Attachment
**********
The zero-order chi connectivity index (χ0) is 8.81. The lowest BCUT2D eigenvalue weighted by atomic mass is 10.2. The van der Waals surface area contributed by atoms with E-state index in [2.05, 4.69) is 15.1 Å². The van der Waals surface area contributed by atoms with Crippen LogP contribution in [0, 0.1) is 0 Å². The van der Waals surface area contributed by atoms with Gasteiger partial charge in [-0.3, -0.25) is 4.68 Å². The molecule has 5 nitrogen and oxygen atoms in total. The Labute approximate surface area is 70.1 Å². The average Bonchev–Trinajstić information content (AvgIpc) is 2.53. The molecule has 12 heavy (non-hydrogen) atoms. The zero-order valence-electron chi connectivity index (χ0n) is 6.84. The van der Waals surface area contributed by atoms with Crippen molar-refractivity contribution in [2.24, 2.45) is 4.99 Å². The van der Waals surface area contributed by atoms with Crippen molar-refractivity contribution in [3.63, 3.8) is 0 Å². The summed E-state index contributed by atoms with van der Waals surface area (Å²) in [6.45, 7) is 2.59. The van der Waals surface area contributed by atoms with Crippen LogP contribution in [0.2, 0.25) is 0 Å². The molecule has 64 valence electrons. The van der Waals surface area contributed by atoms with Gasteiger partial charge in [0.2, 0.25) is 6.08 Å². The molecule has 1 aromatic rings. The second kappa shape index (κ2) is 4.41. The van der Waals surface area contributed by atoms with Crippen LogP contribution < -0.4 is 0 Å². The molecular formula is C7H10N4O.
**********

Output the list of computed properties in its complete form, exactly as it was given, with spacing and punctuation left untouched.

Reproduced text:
The zero-order chi connectivity index (χ0) is 8.81. The lowest BCUT2D eigenvalue weighted by atomic mass is 10.2. The van der Waals surface area contributed by atoms with E-state index in [2.05, 4.69) is 15.1 Å². The van der Waals surface area contributed by atoms with Crippen LogP contribution in [0, 0.1) is 0 Å². The van der Waals surface area contributed by atoms with Gasteiger partial charge in [-0.3, -0.25) is 4.68 Å². The molecule has 5 nitrogen and oxygen atoms in total. The Labute approximate surface area is 70.1 Å². The average Bonchev–Trinajstić information content (AvgIpc) is 2.53. The molecule has 12 heavy (non-hydrogen) atoms. The zero-order valence-electron chi connectivity index (χ0n) is 6.84. The van der Waals surface area contributed by atoms with Crippen molar-refractivity contribution in [2.24, 2.45) is 4.99 Å². The van der Waals surface area contributed by atoms with Crippen molar-refractivity contribution in [3.63, 3.8) is 0 Å². The summed E-state index contributed by atoms with van der Waals surface area (Å²) in [6.45, 7) is 2.59. The van der Waals surface area contributed by atoms with Crippen LogP contribution in [0.2, 0.25) is 0 Å². The molecule has 64 valence electrons. The van der Waals surface area contributed by atoms with Gasteiger partial charge in [0.2, 0.25) is 6.08 Å². The molecule has 1 aromatic rings. The second kappa shape index (κ2) is 4.41. The van der Waals surface area contributed by atoms with Crippen LogP contribution < -0.4 is 0 Å². The molecular formula is C7H10N4O.